by Serge Savary & Laetitia Willocquet
Plant diseases seldom receive attention beyond the agricultural production supply chain. Exceptions are dramatic or threatening events, such as the 19th Century Irish potato famine associated with downy mildew epidemics (potato late blight disease), or the stem rust UG99 races threatening wheat production since their detection in Uganda in 1999.
Using medical terminology, both UG99 and the potato late blight – at the time when it first hit the European continent – can be called emerging diseases, that is, diseases whose range are expanding to new areas. Since its establishment in Europe, however, the potato downy mildew epidemic became acute – a disease that occurs irregularly, both temporally and spatially with the potential of causing massive disruptions in system performance. Similar in this behaviour is rice tungro in tropical Asia: the viral disease is endemic in some areas, but its range can expand so much in some seasons that it causes important losses. Most farmers (and some policy makers) are concerned by such diseases that can unexpectedly invade and sometimes cause massive damage. Yet, a third type of dynamic pattern exists, in which diseases affect large crop areas, year after year, season after season, causing regular attrition in system performances and yield. Such diseases, which almost never receive the attention they deserve, are chronic diseases.
Emerging diseases typically cause yield losses in a limited area, but are addressed according to the potential threat they may cause if their geographical range expands. Their importance is therefore not related to their current, actual importance, but to the damage they may cause.
Acute diseases have large variation in intensity over time and space. This variation may be due, for example, to sensitivity of epidemic severity response to climatic conditions, or to changes in the pathogen population which adapt to environmental (e.g., varieties and host plant resistance) shifts. Chronic diseases are often overlooked, because they are commonly seen as part of the production system. They are not spectacular, nor immediately threatening, but regularly take their toll on crop harvests in a discrete way. One good example is rice brown spot, which very often increases towards the end of the crop cycle, and is seen as a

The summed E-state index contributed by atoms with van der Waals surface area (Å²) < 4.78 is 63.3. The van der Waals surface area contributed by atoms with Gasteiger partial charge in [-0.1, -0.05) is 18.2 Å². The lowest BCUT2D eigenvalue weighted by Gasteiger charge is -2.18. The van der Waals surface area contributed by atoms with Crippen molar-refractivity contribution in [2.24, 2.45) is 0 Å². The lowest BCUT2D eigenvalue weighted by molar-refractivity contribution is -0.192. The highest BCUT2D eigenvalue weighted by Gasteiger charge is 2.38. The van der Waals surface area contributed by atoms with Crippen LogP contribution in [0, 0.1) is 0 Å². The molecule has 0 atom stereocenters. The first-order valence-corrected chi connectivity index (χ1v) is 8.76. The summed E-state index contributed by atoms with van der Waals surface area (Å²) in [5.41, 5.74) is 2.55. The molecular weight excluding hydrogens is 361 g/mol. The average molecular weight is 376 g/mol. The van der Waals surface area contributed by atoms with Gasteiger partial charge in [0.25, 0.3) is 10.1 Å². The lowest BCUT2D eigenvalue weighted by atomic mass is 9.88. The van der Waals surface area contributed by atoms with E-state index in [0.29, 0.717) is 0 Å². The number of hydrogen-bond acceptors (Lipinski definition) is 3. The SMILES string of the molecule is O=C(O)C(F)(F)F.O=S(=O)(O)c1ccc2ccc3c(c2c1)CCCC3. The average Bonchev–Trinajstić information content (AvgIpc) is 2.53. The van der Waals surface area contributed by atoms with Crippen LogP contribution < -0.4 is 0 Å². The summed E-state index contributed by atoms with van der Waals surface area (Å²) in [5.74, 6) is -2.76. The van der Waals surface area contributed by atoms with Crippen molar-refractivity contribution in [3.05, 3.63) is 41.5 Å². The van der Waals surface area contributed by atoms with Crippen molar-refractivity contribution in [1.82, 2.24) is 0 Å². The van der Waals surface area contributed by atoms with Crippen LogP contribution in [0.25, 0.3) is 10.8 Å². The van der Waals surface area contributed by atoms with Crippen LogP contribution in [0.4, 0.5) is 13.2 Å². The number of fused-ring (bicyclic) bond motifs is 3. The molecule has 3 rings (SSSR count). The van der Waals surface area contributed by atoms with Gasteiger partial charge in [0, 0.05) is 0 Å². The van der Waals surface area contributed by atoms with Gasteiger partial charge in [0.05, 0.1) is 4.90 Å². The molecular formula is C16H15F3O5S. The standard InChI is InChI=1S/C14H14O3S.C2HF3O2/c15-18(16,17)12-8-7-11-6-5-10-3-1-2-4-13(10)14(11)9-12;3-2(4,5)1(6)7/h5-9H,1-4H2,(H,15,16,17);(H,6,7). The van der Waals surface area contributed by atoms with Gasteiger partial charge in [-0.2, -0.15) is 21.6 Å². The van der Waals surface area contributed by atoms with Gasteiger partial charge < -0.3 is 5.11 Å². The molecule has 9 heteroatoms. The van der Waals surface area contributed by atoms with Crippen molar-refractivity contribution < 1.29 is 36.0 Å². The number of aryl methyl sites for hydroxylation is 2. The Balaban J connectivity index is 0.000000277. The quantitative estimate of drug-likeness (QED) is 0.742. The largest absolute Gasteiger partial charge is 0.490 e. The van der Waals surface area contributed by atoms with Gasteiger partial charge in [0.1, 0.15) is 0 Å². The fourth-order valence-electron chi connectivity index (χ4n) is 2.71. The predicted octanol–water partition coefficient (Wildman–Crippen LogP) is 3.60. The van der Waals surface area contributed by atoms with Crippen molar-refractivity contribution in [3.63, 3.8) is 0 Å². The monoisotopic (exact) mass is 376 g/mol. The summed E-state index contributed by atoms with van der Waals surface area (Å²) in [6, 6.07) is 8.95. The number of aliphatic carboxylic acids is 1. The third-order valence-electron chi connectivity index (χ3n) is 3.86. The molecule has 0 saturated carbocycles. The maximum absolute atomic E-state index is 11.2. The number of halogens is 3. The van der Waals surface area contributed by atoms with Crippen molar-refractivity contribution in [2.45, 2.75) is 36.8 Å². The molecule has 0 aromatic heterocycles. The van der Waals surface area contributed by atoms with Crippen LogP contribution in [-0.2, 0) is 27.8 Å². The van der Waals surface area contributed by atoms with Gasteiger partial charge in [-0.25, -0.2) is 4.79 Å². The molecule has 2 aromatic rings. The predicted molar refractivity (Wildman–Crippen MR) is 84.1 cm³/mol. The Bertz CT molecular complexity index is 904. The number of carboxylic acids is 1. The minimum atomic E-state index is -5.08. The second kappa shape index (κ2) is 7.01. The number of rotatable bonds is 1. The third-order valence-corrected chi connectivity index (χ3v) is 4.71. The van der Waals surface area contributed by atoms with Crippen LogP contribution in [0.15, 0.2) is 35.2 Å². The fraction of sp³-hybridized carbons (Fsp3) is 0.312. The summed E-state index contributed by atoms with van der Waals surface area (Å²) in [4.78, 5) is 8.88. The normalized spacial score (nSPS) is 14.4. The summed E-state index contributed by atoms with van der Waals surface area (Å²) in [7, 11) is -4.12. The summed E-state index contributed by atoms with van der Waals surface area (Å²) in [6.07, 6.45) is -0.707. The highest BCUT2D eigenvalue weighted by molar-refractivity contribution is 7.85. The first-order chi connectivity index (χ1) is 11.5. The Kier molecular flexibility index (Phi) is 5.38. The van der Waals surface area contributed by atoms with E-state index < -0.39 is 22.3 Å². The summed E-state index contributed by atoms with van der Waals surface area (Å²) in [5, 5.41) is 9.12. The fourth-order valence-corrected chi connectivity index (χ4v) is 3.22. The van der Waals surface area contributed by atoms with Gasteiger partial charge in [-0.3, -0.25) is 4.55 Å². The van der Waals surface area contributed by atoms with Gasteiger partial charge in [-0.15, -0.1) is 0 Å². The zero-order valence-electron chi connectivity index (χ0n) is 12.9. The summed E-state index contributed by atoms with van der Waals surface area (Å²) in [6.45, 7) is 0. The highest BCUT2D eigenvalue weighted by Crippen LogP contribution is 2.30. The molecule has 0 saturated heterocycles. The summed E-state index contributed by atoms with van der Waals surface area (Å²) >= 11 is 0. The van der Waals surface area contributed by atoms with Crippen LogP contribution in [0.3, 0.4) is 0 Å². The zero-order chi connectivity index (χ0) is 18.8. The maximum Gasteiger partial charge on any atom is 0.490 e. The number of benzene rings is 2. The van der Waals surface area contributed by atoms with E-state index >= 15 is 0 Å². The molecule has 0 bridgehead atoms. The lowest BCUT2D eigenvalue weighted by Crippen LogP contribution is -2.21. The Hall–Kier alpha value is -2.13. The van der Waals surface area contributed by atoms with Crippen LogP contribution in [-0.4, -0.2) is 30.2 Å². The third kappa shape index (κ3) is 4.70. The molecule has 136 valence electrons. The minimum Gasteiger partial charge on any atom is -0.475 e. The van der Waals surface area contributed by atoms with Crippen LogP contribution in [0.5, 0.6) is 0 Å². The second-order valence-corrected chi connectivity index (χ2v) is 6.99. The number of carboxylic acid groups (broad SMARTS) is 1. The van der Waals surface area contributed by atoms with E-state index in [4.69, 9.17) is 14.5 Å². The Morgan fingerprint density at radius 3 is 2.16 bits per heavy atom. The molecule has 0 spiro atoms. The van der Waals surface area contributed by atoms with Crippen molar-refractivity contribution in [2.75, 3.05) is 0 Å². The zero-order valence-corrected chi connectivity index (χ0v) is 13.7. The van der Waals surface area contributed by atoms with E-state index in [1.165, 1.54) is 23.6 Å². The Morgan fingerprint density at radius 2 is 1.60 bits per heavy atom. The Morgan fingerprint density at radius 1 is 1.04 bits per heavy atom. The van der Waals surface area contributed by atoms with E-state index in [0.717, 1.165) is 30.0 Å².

phenomenon associated with crop maturity. Yet, such disease does reduce crop yield, and is the cause of regular, hidden, reduction of food production.
Acute, emerging, and chronic diseases have also different impacts on food security. Acute diseases may cause large yield losses over localized areas, therefore destabilizing markets in areas where access to food stocks is poor, thus leading policy-makers to over-react to a spectacular, yet local, outbreak. Reactions such as subsidies for pesticides are part of possible consequences of disease outbreaks. Emerging diseases do not have a direct impact on food security, but represent a threat to it. Chronic diseases do have a regular impact on food security, through the regular losses they cause on crops. Yet, this impact is generally not recognized.
The characterization of disease as acute,
emerging, or chronic can
help designing management strategies adapted to these patterns. They once again remind of the necessity to assess the current, and predict possible future losses caused by diseases, irrespective of perceptions. Perceptions often lead to decisions that are not supported by strong background data and knowledge of the systems at hand.
Savary S, Sparks AH, Willocquet L, Duveiller E, Mahuku G, Forbes G, Garrett KA, Hodson D, Padgham J, Pande S, Sharma M, Yuen J, Djurle A. 2011. International agricultural research tackling the effects of global and climate changes on plant diseases in the developing world. Plant Disease 95: 1204-1216.
Zadoks JC, 2008. On the Political Economy of Plant Disease. Wageningen Academic Publishers.
M. K. Barnwal, A. Kotasthane, N. Magculia, P. K. Mukherjee, S. Savary, A. K. Sharma, H. B. Singh, U. S. Singh, A. H. Sparks, M. Variar, N. Zaidi. 2013. A review on crop losses, epidemiology and disease management of rice brown spot to identify research priorities and knowledge gaps. European Journal of Plant Pathology 136: 443-457.